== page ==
Analyzing Alabama's Likely Draftees: Could Peek, Tiffin Reunite in Atlanta?
After a perfect National Championship season, Alabama has a chance to have as many as 10 players drafted this weekend.
It's hard to believe that only two years ago (2008), Alabama had zero players selected in the seven rounds of the NFL Draft, but that was before the arrival of Nick Saban recruiting class
With less than 24 hours until the NFL Draft starts, here are my predictions on which Alabama players you should expect to get drafted and where they will land.
Rolando McClain: First Round, No.11, Denver Broncos
Why This Makes Sense: Rolando McClain would immediately fill a need for the Broncos at inside linebacker next to Denver's DJ Williams.
Strengths: McClain has ideal size and strength for the inside linebacker position, to go along with his endless motor. McClain possesses great instincts essentially becoming a bigger, stronger, faster version of "Nick Saban" on the field.
Weaknesses: As an Alabama fan, it's very hard to find many of these in McClain's game, but there are a few. Though McClain is very capable in coverage, he sometimes struggles in man.
Kareem Jackson: First Round, No. 30, Minnesota Vikings
Why This Makes Sense: The Vikings' secondary is expected to be without star corner back Cederic Griffin for at least the season opener, which makes Jackson a big-time need for Minnesota.
Strengths: Jackson is equipped with great size, speed, and tremendous athleticism for the corner spot. He has good instincts, whether it's against the run or pass, and flashes ball skills to make the big play.
Weaknesses: Jackson sometimes wants the interception a little too much, resulting in big plays for the offense.
Terrence Cody: Second Round, No. 40, San Diego Chargers
Why This Makes Sense: Many people have Terrence Cody being selected by the Chargers with the 28th overall selection, but that's not how I see it.
I think the Chargers will instead pick Fresno State running back Ryan Matthews, who fills a need for San Diego after the loss of LaDainian Tomlinson. They'll be hoping that Cody is still available in the second round.
Cody should immediately start at nose guard for the Chargers after they decided to part ways with Jamal Williams.
Strengths: Cody has the perfect height and weight for the nose guard position in a 3-4 defense. He demands two blockers, giving the opposing backs a harder time finding holes. Terrence will make his money as a run-stuffer.
Weaknesses: Due to Cody's lack of endurance and inability to rush the passer, he is primarily only a two-down player. He does not have the athleticism to chase down players who are not running right at him.
Javier Arenas: Third Round, No. 67, Tampa Bay Buccaneers.
Why This Makes Sense: Ronde Barber is not getting any younger, and Tampa Bay really needs a corner to help out rising star Aqib Talib. Arenas also gives the Buccaneers his explosive ability as a return man.
Strengths: Like most Alabama players, Arenas has great intelligence and instincts. His quickness allows him to be good in run support and in jumping quick routes.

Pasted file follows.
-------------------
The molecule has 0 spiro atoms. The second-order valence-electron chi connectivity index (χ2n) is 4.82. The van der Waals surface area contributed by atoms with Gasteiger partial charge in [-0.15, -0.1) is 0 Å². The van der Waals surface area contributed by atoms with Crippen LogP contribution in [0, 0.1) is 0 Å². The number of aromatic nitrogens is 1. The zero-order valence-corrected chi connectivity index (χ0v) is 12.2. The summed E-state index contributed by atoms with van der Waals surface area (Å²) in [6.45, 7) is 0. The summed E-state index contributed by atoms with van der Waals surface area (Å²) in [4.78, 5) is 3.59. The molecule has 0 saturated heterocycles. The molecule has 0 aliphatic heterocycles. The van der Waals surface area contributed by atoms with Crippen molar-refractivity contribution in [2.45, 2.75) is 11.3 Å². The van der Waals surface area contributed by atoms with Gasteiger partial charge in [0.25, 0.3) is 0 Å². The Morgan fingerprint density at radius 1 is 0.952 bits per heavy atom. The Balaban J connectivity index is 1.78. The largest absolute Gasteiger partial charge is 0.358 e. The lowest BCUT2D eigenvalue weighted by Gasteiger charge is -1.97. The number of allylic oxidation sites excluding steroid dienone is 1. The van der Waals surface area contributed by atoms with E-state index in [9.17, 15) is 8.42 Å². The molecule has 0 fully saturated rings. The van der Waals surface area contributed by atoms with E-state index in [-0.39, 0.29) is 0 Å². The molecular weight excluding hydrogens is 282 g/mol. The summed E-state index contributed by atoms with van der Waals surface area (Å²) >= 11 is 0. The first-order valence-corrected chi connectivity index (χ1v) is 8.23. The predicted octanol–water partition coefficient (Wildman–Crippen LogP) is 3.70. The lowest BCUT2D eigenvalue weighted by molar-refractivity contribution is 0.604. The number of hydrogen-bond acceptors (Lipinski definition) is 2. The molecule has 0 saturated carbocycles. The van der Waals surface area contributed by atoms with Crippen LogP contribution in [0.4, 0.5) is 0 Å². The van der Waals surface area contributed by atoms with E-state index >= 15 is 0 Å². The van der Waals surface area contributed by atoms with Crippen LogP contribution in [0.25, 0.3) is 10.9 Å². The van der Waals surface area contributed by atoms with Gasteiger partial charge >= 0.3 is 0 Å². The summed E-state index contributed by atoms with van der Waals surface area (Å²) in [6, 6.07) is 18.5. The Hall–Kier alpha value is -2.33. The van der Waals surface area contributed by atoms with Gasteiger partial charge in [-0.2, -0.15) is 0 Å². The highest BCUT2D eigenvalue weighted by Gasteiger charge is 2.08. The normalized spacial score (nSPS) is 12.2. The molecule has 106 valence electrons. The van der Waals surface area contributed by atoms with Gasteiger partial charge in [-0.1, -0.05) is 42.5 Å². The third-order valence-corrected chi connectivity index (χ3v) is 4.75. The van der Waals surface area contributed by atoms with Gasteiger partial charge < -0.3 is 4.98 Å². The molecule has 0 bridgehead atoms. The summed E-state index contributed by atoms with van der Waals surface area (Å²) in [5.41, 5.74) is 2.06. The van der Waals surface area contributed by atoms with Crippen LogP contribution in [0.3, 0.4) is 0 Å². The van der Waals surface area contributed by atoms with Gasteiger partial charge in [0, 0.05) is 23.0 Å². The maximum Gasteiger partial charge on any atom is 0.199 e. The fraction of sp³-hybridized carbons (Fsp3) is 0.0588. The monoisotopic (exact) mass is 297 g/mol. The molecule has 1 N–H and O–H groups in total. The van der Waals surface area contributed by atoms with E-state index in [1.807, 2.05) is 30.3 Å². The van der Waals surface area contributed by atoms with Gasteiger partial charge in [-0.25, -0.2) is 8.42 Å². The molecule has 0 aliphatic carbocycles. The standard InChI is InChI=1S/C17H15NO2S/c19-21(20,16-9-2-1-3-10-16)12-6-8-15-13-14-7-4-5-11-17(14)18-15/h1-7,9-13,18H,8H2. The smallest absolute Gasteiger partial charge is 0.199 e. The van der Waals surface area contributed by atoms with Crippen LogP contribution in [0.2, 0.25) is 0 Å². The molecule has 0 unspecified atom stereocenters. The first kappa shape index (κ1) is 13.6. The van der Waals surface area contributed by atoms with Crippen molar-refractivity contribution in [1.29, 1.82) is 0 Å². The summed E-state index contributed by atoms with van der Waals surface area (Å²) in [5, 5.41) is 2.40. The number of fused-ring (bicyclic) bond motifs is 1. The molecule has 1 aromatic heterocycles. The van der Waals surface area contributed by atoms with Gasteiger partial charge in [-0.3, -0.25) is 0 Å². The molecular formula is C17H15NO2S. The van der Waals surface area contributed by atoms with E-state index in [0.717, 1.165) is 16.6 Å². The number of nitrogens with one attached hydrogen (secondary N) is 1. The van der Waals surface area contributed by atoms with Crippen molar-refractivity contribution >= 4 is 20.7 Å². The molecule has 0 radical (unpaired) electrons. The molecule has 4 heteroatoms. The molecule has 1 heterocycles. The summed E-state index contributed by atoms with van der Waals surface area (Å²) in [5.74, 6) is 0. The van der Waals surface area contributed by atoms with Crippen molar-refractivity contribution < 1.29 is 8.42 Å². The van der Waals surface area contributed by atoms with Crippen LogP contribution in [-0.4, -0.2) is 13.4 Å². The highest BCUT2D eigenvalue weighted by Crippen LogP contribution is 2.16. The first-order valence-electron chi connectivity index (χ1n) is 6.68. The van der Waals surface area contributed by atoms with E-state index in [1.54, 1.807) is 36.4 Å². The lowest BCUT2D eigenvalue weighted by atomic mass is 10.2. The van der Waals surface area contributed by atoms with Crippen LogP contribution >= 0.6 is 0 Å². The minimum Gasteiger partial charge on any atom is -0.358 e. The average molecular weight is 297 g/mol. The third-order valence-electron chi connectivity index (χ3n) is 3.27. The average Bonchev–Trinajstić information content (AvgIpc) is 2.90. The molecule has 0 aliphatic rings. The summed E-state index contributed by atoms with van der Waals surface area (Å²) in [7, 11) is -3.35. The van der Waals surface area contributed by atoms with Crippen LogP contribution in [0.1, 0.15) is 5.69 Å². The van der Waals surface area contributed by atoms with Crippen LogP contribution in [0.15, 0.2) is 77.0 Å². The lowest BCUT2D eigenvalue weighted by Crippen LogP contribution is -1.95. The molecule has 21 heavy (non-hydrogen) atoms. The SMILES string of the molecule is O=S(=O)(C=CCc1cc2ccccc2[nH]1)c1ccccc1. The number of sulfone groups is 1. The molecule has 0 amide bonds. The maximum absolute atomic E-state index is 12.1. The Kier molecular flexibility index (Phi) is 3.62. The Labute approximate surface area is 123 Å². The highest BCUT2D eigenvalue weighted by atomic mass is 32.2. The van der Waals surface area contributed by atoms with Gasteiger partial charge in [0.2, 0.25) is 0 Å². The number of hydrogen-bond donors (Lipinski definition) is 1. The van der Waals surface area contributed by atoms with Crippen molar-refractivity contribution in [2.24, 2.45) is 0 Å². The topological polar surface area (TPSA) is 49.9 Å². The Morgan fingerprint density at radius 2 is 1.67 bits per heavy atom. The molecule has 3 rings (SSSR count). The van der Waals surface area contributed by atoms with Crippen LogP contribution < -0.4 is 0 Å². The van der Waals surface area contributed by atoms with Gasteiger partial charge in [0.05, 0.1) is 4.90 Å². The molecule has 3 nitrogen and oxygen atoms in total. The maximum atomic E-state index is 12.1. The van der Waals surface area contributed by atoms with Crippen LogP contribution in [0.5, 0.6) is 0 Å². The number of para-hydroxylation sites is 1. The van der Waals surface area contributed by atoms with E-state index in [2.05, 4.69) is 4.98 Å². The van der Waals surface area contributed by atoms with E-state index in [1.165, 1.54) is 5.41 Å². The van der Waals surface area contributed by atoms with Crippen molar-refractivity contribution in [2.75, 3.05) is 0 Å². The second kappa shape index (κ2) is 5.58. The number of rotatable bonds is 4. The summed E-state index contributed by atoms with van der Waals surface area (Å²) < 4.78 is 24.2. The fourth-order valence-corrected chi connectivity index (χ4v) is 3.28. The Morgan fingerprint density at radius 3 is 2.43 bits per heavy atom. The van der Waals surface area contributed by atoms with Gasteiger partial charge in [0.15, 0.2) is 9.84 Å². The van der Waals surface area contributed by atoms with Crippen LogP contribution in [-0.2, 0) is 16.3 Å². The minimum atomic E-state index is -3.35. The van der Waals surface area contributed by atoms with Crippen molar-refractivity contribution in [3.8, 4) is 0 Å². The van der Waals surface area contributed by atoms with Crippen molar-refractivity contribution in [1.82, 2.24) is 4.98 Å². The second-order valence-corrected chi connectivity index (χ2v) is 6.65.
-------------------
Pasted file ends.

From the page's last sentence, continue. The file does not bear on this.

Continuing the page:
Weaknesses: He is small for corner, but shows great toughness. While at Alabama, Arenas was arguably the best returner in the country.
Mike Johnson: Fourth Round, No. 109, Chicago Bears.
Why This Makes Sense: Bears running back Matt Forte had a fantastic rookie year, but could not buy a hole in the 2009 season. Johnson could immediately make an impact on a horrible Bears O-line.
Strengths: Johnson has ideal size, but is tall enough that he has room to add some more weight. Johnson also has the versatility to play either guard or tackle in the NFL.
Weaknesses: Johnson does not flash great foot agility and is not always comfortable blocking in space.
Colin Peek Fifth Round, No.149, Atlanta Falcons
Why This Makes Sense: Although Tony Gonzalez is still a dynamic tight end for the Falcons, he is 34 and probably does not have many years left in him. Peek is the complete TE and would be a steal in the fifth round.
Strength: Peek has good size and bulk, and is a powerful blocker. Peek also uses his strong hands to catch the ball away from his body.
Weaknesses: Peek lacks great athleticism and speed, which could make it harder to block more athletic defenders.
Leigh Tiffin: Sixth Round, No.171, Atlanta Falcons
Why This Makes Sense: With Jason Elam gone, all the Falcons have at kicker is the aging Matt Bryant. As the No. 2-rated kicker, Tiffin could have an opportunity to win the job in mini-camp.
Strengths: Tiffin possesses adequate leg strength and precise accuracy. He also shows great work ethic, which will help him get on the field early in his career.
Weaknesses: Hard to tell with Tiffin, but he might need to improve on his kickoffs.
Brandon Deaderick: Sixth Round, No.192, Buffalo Bills.
Why This Makes Sense: Deaderick could bring his experience of playing in Saban's 3-4 defense to the Bills in their first year in the new scheme.
Strengths: Deaderick has exceptional size for a 3-4 defensive end. He uses his strength to push blockers back on their heels and has a knack for finding the ball.
Weaknesses: He does not have the speed to pass rush off the edge in a 4-3 defense, and lacks quality pass rushing moves.